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Formation of the Sun

  1. May 28, 2010 #1

    i'm a 2nd year Aero engineer student from Australia. i've had this question on my mind for the past few days now and can't seem to find much material on it.

    i was just wondering how the lightest elements (hydrogen and some helium) managed to come together in the center of the solar system and form the sun, whereas the heavy elements (those beyond Iron) condensed away from the center of the solar system to form the rocky inner planets.

    it just seems sort of wierd that lighter elements would "sink" to the middle to form the sun. or does the mass of the atoms have no effect on the placement of them in the solar system?


  2. jcsd
  3. May 28, 2010 #2
    Zander I just wrote this entire thing from the big bang to the formation of the elements and realised you probably already know all of that and are just wondering about the formation of solar systems lololol and the question that you stated.

    I assume you are talking about the formation of stars and planets based on the nebular theory where mollecular clouds collapse due to gravity and the nebula continues to spin and form the sun and planets (if conditions are favorable) until the nebula flattens.

    The only thing I can think of is because the protoplanetary disk is spinning, the heavier elements would move further away from the center due to centrifugal force and the lighter elements would continue towards the center due to centripetal force.
  4. May 28, 2010 #3
    Cheers HeLiXe.

    yeah i guess that makes a lot of sense. i was on the lines of thinking atoms with greater mass would have greater gravitational pull, so they would congregate in the centre. however i didnt take into account the spinning of the proto disc acting as a centrifuge.

    The high percentage of Iron in Mercury sort of threw me off because i could not see how such high amounts of iron could be so close to the sun, and the sun not have similar makeup. but now i see that the sun must have formed first and the energy from the nuclear fusion would have vapourised and driven away most of the lighter elements, to the outer solar system, and left the heavier elements to condense closer to the sun.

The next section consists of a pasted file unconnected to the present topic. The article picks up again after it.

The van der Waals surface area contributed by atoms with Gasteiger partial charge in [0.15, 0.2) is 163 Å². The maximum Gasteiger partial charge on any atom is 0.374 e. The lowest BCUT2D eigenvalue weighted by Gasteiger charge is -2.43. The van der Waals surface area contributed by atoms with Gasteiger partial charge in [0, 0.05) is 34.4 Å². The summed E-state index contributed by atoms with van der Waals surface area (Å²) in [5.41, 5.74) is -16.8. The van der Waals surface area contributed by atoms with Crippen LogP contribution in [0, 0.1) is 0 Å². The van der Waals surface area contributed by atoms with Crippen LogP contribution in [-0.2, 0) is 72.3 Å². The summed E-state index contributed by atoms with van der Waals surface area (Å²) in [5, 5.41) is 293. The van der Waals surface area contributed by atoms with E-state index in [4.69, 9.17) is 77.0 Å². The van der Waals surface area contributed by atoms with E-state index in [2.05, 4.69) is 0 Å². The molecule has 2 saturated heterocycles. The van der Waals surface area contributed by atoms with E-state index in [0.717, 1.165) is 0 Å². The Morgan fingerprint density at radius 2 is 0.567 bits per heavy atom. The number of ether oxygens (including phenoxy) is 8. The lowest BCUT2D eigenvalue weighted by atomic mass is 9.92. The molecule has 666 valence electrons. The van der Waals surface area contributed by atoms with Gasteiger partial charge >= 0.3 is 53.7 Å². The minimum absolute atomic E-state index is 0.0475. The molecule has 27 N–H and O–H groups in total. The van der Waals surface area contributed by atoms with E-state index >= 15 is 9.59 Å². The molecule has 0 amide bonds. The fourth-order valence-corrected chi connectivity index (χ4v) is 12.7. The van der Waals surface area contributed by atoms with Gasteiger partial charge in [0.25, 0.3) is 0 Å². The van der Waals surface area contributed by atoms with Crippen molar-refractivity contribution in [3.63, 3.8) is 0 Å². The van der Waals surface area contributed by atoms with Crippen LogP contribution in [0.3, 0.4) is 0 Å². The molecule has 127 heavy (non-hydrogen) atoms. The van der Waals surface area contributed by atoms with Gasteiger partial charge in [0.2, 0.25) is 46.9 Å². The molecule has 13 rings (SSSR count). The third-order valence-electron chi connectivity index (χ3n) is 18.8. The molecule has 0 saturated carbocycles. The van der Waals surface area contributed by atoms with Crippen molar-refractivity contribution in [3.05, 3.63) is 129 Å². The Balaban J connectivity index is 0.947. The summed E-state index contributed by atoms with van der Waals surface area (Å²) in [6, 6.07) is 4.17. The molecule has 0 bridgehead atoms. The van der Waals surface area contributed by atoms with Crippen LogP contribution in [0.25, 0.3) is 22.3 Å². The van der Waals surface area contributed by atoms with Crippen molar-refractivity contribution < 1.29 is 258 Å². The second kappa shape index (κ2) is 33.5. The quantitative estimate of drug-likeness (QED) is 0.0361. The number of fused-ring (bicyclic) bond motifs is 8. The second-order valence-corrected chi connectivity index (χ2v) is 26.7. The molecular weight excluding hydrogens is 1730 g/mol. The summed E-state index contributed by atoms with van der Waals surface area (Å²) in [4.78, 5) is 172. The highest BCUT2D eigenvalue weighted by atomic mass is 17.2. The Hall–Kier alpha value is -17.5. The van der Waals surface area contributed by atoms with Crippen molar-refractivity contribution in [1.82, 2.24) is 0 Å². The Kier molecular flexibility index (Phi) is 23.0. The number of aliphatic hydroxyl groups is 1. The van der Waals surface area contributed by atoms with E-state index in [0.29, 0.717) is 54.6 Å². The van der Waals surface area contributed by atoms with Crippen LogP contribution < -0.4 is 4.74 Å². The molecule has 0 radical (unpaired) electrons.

thanks again HeLiXe, my querie has been satisfied :P.
  5. May 28, 2010 #4


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    The proportion and origin of heavy elements in the sun and planets is a complex subject. It is the subject of an obscure field of study called cosmochemistry. The solar system was seeded by the remnants of at least 10 supernova dating back as far as 6 or more billion years ago. A somewhat disproportionate amount of heavy elements ended up freezing out of the primordial mix in the inner planets. The sun, however, still came away with a larger mass of heavy elements than all the planets combined. For a teaser see:
  6. May 30, 2010 #5
    ^^I could not have said this better myself:tongue2:

  7. May 30, 2010 #6
    Thanks for this!

    You are saying there is more of an abundance of heavy metals in the sun than all the planets combined. I have never heard of this before and I cannot find it indicated in the article you provided. I found this:
    I understand through nuclear fusion many stars produce iron and it is believed to exist in the sun in small percentages now. Can you tell me more about the heavy elements in the sun and any theories surrounding this, if any exist. I am also really interested in hearing more about Cosmochemistry, but I do not want to take the thread too far from its original topic.

    Thx Chronos!/
  8. May 30, 2010 #7

    Vanadium 50

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    The idea that centripetal force moves heavy elements in one direction and centrifugal force moves light ones in the other shows a profound misunderstanding of both forces. I would urge you to do the calculation and see for yourselves what happens. In particular, pay attention to the role of mass in both expressions and ask yourselves what this implies for separating heavy and light elements.

    The sun has a metalicity of 1.6%, meaning 1.6% of its mass is in elements heavier than helium. That's over ten times the mass of all the planets put together. So to a very good approximation, the heavy elements did end up in the sun.

    Also, most of the planetary mass is in the gas giants, which have a composition rather close to the sun's.
  9. May 30, 2010 #8